As noted in the Illustrated Map of America’s Worst Utopias, the experimental society of Fruitlands was founded at Harvard, Massachusetts, in June 1843 by English Transcendentalist and reformer Charles Lane and Bronson Alcott, father of Little Women writer Louisa May Alcott. It lasted seven months.
The author was 10 when her family moved from Concord to the little farmhouse to live by Bronson and Charles’s ascetic ideals. She would later give the society the name “Apple Slump” in her comic tale Transcendental Wild Oats (1873), which scholar Elaine Showalter calls “her keenest and most assured piece of feminist satire” and “a brilliant critique of the sexism of male radical ideals.”
Home territory of the Nashaway Indigenous people, the Harvard area has been the site of many social experiments, institutions, and installations since the 1700s. In the late 18th century, a man named Shadrack Ireland, a Perfectionist disciple of Methodism founder George Whitefield, came to town hoping to establish his own religious community. Ireland claimed he was immortal; when this turned out not to be the case, his house passed to the famous Mother Ann Lee, founding leader of the Shaker sect whose followers had a small community in the area from the 1790s to 1919. (Today, Mother Ann’s rocking chair rests in a corner of the Fruitlands Museum’s Shaker Gallery for visitors to admire.)
In 1910, Clara Endicott Sears, Boston aristocrat and sole heir to her family’s fortune, appeared on the scene to build a summer house on land that included the abandoned Fruitlands Farmhouse. Sears was an author and ardent historic preservationist who cherished idealized notions of small town New England, and she made the most of the property and its magnificent vista. She opened the farmhouse as a museum in 1914 and soon moved to the site a small structure, built in 1794, that had served as an office for the Harvard Shakers.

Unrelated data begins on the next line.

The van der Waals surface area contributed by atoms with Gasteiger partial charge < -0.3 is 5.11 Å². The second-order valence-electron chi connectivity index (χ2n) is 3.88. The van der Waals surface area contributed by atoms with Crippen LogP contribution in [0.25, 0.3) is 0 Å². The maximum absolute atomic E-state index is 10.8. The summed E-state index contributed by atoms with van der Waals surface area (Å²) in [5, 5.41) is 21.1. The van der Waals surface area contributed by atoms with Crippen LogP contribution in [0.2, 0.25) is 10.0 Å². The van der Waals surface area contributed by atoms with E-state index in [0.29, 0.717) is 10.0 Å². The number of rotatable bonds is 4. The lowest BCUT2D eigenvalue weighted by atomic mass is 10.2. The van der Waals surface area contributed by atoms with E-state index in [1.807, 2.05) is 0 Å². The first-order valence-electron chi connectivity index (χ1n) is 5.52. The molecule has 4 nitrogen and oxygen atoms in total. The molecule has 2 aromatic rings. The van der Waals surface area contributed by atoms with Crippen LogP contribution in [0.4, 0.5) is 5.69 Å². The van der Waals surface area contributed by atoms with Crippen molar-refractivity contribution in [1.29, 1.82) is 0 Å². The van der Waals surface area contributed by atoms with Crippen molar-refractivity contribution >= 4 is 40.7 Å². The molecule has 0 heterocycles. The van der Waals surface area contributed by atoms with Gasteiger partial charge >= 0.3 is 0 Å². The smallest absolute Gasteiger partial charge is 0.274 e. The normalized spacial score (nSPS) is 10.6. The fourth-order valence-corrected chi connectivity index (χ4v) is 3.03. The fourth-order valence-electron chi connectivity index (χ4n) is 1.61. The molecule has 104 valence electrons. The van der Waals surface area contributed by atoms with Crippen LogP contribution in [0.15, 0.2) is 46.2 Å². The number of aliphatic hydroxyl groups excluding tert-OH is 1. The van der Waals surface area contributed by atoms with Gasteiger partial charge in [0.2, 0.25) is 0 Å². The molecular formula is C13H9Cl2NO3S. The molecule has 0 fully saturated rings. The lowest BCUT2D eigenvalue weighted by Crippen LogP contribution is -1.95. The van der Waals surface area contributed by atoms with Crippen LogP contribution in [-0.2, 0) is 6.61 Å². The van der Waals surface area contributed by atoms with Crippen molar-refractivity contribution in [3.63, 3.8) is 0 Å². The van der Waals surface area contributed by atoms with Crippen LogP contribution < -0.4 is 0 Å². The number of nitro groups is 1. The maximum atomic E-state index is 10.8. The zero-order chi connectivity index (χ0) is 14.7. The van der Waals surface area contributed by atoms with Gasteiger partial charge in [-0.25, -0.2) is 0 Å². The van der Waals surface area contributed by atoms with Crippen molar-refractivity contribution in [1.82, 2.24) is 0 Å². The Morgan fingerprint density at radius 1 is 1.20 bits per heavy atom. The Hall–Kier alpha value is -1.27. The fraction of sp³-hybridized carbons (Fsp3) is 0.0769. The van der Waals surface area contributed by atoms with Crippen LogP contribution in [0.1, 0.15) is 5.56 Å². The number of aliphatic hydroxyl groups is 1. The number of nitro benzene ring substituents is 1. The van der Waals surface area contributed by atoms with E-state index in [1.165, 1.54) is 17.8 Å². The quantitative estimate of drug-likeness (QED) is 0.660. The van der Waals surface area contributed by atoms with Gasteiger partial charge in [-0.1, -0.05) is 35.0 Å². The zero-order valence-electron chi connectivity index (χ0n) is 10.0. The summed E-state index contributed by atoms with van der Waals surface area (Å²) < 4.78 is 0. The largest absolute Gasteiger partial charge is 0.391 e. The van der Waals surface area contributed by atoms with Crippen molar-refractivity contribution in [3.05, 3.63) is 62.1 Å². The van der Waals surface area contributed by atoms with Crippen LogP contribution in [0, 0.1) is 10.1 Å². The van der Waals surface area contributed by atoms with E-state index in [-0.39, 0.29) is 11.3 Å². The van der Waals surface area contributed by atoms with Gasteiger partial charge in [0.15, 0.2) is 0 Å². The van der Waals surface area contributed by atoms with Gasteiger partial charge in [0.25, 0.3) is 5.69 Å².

Sears went on to establish three more museums at the location: a Shaker museum hosting the world’s largest collection of Harvard Shaker documents and artifacts; a Native American museum, with a collection of artifacts Sears gathered at the property and elsewhere; and an art museum featuring the second largest collection of Hudson River School paintings in the country.
Her estate comprised more than 400 acres by the time the government seized 248 of those acres by eminent domain in 1941 for Fort Devens, now a U.S. Army Reserve installation. Former Sears land forms part of the 1,697-acre Oxbow National Wildlife Refuge, managed by the U.S. Fish and Wildlife Service.
A recent program offered by the 210-acre Fruitlands property’s current owners, a Massachusetts nonprofit known as The Trustees of Reservations, invited participants to explore the Fruitlands Farmhouse and adjacent Shaker Gallery and examine “the contrasts and overlaps of these two visions of utopia.”
Miss Sears likely would have approved.
Know Before You Go
Advance passes are encouraged for Fruitlands Museum, with onsite sales if capacity allows. During the winter season, the Fruitlands Farmhouse, Shaker Gallery, and Native American Gallery buildings are closed.